By Natasha Bach
February 28, 2018

Weight Watchers is moving beyond just counting points.

The weight loss company wants to be seen as more than a diet program, seeking to become a “partner in health and wellness,” according to CEO Mindy Grossman.

Read: Mediterranean or Whole30? Which Is the Best Diet to Start 2018

“The world doesn’t need another diet,” she said on a conference call Tuesday, during which she talked of Weight Watchers’ upcoming year. “Today, healthy is the new skinny.”

Mindy Grossman, president and chief executive officer of Weight Watchers International Inc., speaks during the Bloomberg Year Ahead Conference in New York, U.S., on Wednesday, Nov. 8, 2017. The event will create a 360-degree view of the most urgent topics facing executives in the coming year. Photographer: Alex Flynn/Bloomberg via Getty Images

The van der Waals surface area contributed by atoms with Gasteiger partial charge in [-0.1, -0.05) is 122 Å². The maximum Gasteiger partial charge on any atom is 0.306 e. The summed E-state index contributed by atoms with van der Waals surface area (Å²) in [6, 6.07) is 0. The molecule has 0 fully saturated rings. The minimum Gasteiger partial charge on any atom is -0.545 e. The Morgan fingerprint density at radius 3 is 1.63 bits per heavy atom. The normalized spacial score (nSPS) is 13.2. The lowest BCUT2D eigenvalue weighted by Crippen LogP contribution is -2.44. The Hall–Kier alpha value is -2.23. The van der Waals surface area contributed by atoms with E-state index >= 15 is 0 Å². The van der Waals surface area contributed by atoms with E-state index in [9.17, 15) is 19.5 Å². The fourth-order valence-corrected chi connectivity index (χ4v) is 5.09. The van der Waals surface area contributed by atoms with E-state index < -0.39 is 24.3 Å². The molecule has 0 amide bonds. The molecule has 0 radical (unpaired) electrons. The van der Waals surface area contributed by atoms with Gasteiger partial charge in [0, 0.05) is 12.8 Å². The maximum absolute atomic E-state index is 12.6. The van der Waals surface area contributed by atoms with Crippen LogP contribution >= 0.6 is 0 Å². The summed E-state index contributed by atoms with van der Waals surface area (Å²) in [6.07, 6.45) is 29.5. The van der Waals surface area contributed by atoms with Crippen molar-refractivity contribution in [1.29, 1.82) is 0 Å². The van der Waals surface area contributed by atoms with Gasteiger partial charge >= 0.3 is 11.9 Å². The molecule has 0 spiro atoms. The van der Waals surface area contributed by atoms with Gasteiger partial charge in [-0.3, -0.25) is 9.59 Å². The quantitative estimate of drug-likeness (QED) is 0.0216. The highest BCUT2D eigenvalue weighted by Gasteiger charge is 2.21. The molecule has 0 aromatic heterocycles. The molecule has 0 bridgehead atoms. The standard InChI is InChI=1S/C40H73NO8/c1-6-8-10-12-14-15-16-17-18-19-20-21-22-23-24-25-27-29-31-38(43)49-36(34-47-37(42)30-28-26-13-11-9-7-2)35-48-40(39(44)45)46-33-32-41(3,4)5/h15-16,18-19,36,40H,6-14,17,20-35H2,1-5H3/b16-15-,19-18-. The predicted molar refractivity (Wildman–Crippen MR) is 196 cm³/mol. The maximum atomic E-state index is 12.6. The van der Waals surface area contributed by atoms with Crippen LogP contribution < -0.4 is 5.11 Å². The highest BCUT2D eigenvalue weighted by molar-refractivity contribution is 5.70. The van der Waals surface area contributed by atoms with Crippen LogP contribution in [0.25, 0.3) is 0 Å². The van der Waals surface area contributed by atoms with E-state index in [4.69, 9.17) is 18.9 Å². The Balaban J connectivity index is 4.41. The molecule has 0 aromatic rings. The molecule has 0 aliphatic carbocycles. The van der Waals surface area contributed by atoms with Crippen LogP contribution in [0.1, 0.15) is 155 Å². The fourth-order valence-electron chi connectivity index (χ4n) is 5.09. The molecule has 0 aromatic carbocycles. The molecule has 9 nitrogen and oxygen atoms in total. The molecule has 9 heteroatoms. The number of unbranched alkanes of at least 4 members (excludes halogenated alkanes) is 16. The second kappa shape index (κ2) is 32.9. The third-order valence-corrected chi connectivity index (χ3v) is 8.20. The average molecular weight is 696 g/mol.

The company is looking beyond its trademark diet system of assigning point values to food from a position of strength—its profits have more than doubled over the last two years. Grossman said that the company will continue to evaluate its business strategy over the course of this year, with several changes already planned.

Weight Watchers intends to expand its digital offerings in Latin America and Asia, while ceasing on-the-ground operations in Mexico. It also plans to provide more natural products to its users, working to remove artificial sweeteners, flavors, colors, and preservatives.

Read: Weight Watchers Teams Up With DJ Khaled, And Oprah Gets $26 Million Richer

According to The Wall Street Journal, Weight Watchers is targeting more than $2 billion in revenue and 5 million members by the end of 2020. In 2017, it recorded $1.31 billion in revenue and 3.2 million subscribers, close to a 600,000 gain from the year prior.

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